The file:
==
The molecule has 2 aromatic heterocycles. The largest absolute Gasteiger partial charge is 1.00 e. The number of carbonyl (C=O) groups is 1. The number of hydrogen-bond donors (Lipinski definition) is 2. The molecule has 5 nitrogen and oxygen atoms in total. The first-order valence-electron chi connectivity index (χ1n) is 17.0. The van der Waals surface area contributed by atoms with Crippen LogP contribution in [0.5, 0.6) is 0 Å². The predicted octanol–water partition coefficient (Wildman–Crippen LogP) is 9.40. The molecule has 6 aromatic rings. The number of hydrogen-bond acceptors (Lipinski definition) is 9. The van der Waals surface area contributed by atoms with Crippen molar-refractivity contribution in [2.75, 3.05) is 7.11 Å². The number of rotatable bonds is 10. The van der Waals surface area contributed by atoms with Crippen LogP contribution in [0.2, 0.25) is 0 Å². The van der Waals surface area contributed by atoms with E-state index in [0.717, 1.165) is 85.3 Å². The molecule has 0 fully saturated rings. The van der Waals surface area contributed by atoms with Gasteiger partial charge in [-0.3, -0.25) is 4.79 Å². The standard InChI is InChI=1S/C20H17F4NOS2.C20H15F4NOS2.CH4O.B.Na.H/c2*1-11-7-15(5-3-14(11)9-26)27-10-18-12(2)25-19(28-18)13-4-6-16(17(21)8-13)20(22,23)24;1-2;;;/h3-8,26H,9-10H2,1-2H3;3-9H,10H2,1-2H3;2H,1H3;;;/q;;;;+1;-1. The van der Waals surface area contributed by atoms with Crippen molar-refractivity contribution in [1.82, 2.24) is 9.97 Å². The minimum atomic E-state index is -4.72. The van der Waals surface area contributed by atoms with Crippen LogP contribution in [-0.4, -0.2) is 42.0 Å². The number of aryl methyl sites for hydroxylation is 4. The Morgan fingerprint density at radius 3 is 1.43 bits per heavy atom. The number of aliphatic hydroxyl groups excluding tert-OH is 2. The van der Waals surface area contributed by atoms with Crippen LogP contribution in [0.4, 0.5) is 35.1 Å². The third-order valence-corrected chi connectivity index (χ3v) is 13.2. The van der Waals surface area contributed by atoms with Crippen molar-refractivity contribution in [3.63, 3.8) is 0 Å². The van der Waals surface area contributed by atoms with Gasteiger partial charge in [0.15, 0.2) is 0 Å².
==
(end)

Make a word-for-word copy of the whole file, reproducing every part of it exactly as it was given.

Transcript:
The molecule has 2 aromatic heterocycles. The largest absolute Gasteiger partial charge is 1.00 e. The number of carbonyl (C=O) groups is 1. The number of hydrogen-bond donors (Lipinski definition) is 2. The molecule has 5 nitrogen and oxygen atoms in total. The first-order valence-electron chi connectivity index (χ1n) is 17.0. The van der Waals surface area contributed by atoms with Crippen LogP contribution in [0.5, 0.6) is 0 Å². The predicted octanol–water partition coefficient (Wildman–Crippen LogP) is 9.40. The molecule has 6 aromatic rings. The number of hydrogen-bond acceptors (Lipinski definition) is 9. The van der Waals surface area contributed by atoms with Crippen molar-refractivity contribution in [2.75, 3.05) is 7.11 Å². The number of rotatable bonds is 10. The van der Waals surface area contributed by atoms with Crippen LogP contribution in [0.2, 0.25) is 0 Å². The van der Waals surface area contributed by atoms with E-state index in [0.717, 1.165) is 85.3 Å². The molecule has 0 fully saturated rings. The van der Waals surface area contributed by atoms with Gasteiger partial charge in [-0.3, -0.25) is 4.79 Å². The standard InChI is InChI=1S/C20H17F4NOS2.C20H15F4NOS2.CH4O.B.Na.H/c2*1-11-7-15(5-3-14(11)9-26)27-10-18-12(2)25-19(28-18)13-4-6-16(17(21)8-13)20(22,23)24;1-2;;;/h3-8,26H,9-10H2,1-2H3;3-9H,10H2,1-2H3;2H,1H3;;;/q;;;;+1;-1. The van der Waals surface area contributed by atoms with Crippen molar-refractivity contribution in [1.82, 2.24) is 9.97 Å². The minimum atomic E-state index is -4.72. The van der Waals surface area contributed by atoms with Crippen LogP contribution in [-0.4, -0.2) is 42.0 Å². The number of aryl methyl sites for hydroxylation is 4. The Morgan fingerprint density at radius 3 is 1.43 bits per heavy atom. The number of aliphatic hydroxyl groups excluding tert-OH is 2. The van der Waals surface area contributed by atoms with Crippen LogP contribution in [0.4, 0.5) is 35.1 Å². The third-order valence-corrected chi connectivity index (χ3v) is 13.2. The van der Waals surface area contributed by atoms with Crippen molar-refractivity contribution in [3.63, 3.8) is 0 Å². The van der Waals surface area contributed by atoms with Gasteiger partial charge in [0.15, 0.2) is 0 Å².